The newly adopted principles “are a step in the right direction for the AMA, women in medicine, and toward achieving our goal of improving the health of the nation.”
… As an Olympian in a high intensity sport, my approach to veggies these days is eating them all day, every day! That means I’m pretty much eating vegetables with every meal. Most days, that looks like spinach and mushrooms with eggs for breakfast, along with salads or power-bowls for lunch and dinner. This plan works regardless of my training and competition schedule because I know to keep it simple before activity and to reduce anything spicy or super flavorful. I go with combinations that sit well with my stomach, like a standard protein, plain vegetables, and brown rice.
It’s now been over a month since NWHL free agency began. Historically, news of signings has come at a slow trickle — with the noteworthy exception of the Buffalo Beauts signing 10 players in the first 16 days of free agency last year. Thus far, 23 players have signed and reports indicate that we should expect more before the month is over.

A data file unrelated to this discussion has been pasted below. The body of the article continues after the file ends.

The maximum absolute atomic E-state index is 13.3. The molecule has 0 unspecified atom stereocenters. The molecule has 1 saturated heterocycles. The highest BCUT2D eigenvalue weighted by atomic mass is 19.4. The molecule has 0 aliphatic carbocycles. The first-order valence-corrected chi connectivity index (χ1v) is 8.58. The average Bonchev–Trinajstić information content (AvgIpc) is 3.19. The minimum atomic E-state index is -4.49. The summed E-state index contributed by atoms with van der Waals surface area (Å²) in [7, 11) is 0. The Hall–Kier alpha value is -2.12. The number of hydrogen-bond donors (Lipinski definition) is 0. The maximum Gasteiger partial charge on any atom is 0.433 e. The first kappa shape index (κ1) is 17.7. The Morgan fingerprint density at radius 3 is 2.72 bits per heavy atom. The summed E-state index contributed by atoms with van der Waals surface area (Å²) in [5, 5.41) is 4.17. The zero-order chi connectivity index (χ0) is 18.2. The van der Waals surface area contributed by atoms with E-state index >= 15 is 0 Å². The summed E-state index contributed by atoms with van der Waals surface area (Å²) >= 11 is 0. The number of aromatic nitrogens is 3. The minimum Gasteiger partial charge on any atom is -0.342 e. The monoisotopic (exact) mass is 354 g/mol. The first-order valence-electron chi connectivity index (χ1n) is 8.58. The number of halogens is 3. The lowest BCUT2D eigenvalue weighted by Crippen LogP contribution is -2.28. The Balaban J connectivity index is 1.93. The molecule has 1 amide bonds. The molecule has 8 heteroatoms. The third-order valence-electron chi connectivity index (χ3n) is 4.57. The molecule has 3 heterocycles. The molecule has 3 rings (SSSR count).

Yesterday, Jane Morrisette became the first D-III player to sign an NHWL contract this offseason. Chances are, the UMass-Boston alumna is just the tip of the iceberg.
Sarai Bareman, chief women’s football officer at Fifa, outlines her hopes for this summer’s Women’s World Cup, and emphasises why the spotlight must continue to shine on the women’s game beyond the next four weeks in France.
… If they have been focused on filling stadiums then they have failed spectacularly. Le Prévost said 20 games were sold out and that four of seven matches at the Parc des Princes were at capacity. A week later Fifa said that, actually, 14 games were sell-outs. Either way, this is staggeringly low for a major international tournament. There are 24 teams in France. We are talking significantly less than one game per team sold out.